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Magnitude of acceleration of a pendulum

  1. Apr 25, 2013 #1
    1. The problem statement, all variables and given/known data

    A 2 kg mass hangs from the end of a 1 meter long string which is Øxed at its other end. The mass is displaced so that the string is at 53° to the vertical and released (remember sin(53°) = cos(37°)=0.8). Find the magnitude of the total acceleration of the mass when the string is at 37°
    to the vertical.

    2. Relevant equations

    T=2π√1/g), ω/2π=1/T, a=-ω2xmaxcos(ωt+phi)

    3. The attempt at a solution

    The period of the pendulum is ~2 seconds, so ω=π can plug that into a=-ω2xmaxcos(ωt+phi) and set phi=0.

    I'm not sure how to find xmax, or even what it represents in this case

    Alternatively I tried making a free body diagram and see the two forces are from gravity and the tension in the string
  2. jcsd
  3. Apr 25, 2013 #2


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    I like the second approach. This is a dynamical problem (a problem involving forces and their effects). You've correctly identified the two forces that act. Now, resolve the gravitational force into components parallel to and perpendicular to the string. Which of these components is balanced by something else, and which is not? Okay, so what is the net (unbalanced) force on the object, then? Okay, so what is the acceleration?
  4. Apr 25, 2013 #3
    T is parallel to mgcosθ so the net force on the pendulum is mgsinθ=15.6N

    using f=ma, a=7.83m/s2

    Is this correct? The answer key I have says the acceleration is 7.2m/s2
  5. Apr 25, 2013 #4


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    No, it's not correct. What you're calculating is the tangential component of the acceleration (tangent to the circle). There is also a radial or centripetal component to the acceleration (perpendicular to the tangential component, and pointing towards the centre of the circle). It is not 0. The reason is that that the tension is not equal to the component of the weight parallel to the string. (I forgot about this). It is *larger* than it. The difference is the centripetal force. You have to compute the centripetal force. To do this, you need to know the speed and the radius. The radius is given (1 m). The speed can easily be found from conservation of energy. You just need to find the difference in height of the mass between the initial position when it was at 53 degrees, and the final position at 37 degrees.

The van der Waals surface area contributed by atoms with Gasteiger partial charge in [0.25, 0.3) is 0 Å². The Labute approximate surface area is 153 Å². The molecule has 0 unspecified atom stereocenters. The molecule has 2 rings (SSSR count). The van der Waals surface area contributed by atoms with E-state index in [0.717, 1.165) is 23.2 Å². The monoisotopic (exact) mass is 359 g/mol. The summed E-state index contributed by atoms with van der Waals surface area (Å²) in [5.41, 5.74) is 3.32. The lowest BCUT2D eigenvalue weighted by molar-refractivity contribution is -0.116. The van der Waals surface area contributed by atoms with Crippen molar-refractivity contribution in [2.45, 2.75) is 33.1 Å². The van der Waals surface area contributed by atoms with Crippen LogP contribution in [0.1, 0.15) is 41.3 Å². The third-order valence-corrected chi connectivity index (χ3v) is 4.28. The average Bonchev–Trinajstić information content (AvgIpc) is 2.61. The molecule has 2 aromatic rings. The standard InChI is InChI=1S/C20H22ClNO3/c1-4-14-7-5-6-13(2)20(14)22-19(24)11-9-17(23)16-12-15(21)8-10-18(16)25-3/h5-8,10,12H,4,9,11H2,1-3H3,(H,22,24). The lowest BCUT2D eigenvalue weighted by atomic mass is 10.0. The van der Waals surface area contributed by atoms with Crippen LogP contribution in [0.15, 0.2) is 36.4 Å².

The total acceleration will be the vector sum of the radial and tangential components.
  6. Apr 25, 2013 #5
    Δh = .153m, PE=3J

    using KE, v=1.732m/s

    so Fcp=6N

    so now I have to break this into its horizontal component: Fx=6sin37=3.61


    add this to the tangential force of 11.8N = 15.4N

    and I get 7.7m/s2

    I'm confused. The coordinate system I chose has Tension on the y axis. the force of gravity is in the 4th quadrant. this gives mgsin(37) along the x axis and mgcos(37) along the negative y axis. I need to vector add the Tension and mgsin(37) to get the sum force? Why is this force not tangent to the circle?
  7. Apr 25, 2013 #6


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    I get a different Δh. I think yours is wrong. How did you calculate it? Post your work, please.

    No, you don't have to "break it into its horizontal component." Why would you want to do that?

    You can't just "add them together." They are perpendicular to each other. You have to take their vector sum. I said that before, in my previous post.

    I actually have no idea what you are talking about, sorry.
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